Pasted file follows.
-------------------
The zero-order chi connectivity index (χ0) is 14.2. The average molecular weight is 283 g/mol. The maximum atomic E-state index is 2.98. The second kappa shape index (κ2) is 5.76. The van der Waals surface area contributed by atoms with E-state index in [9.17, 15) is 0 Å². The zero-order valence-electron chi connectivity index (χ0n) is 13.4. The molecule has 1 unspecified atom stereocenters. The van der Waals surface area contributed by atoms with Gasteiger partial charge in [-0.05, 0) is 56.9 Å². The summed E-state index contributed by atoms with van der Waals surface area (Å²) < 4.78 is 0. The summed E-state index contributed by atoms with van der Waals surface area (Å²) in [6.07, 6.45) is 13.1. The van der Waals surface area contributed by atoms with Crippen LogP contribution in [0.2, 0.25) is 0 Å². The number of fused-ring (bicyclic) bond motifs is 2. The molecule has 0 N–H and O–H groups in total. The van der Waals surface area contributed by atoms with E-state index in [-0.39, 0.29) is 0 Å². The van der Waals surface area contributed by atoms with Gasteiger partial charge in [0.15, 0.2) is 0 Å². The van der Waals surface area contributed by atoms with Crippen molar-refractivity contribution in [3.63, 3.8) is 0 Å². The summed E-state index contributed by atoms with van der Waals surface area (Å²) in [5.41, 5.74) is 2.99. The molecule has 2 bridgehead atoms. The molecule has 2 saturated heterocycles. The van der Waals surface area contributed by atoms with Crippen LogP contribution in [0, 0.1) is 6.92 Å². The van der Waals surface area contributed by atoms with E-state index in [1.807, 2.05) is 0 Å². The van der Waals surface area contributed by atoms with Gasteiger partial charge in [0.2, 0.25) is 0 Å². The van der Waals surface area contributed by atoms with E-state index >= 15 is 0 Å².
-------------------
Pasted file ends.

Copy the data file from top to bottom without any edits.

The zero-order chi connectivity index (χ0) is 14.2. The average molecular weight is 283 g/mol. The maximum atomic E-state index is 2.98. The second kappa shape index (κ2) is 5.76. The van der Waals surface area contributed by atoms with E-state index in [9.17, 15) is 0 Å². The zero-order valence-electron chi connectivity index (χ0n) is 13.4. The molecule has 1 unspecified atom stereocenters. The van der Waals surface area contributed by atoms with Gasteiger partial charge in [-0.05, 0) is 56.9 Å². The summed E-state index contributed by atoms with van der Waals surface area (Å²) < 4.78 is 0. The summed E-state index contributed by atoms with van der Waals surface area (Å²) in [6.07, 6.45) is 13.1. The van der Waals surface area contributed by atoms with Crippen LogP contribution in [0.2, 0.25) is 0 Å². The number of fused-ring (bicyclic) bond motifs is 2. The molecule has 0 N–H and O–H groups in total. The van der Waals surface area contributed by atoms with E-state index in [-0.39, 0.29) is 0 Å². The van der Waals surface area contributed by atoms with Gasteiger partial charge in [0.15, 0.2) is 0 Å². The van der Waals surface area contributed by atoms with Crippen molar-refractivity contribution in [3.63, 3.8) is 0 Å². The summed E-state index contributed by atoms with van der Waals surface area (Å²) in [5.41, 5.74) is 2.99. The molecule has 2 bridgehead atoms. The molecule has 2 saturated heterocycles. The van der Waals surface area contributed by atoms with Crippen LogP contribution in [0, 0.1) is 6.92 Å². The van der Waals surface area contributed by atoms with E-state index in [1.807, 2.05) is 0 Å². The van der Waals surface area contributed by atoms with Gasteiger partial charge in [0.2, 0.25) is 0 Å². The van der Waals surface area contributed by atoms with E-state index >= 15 is 0 Å².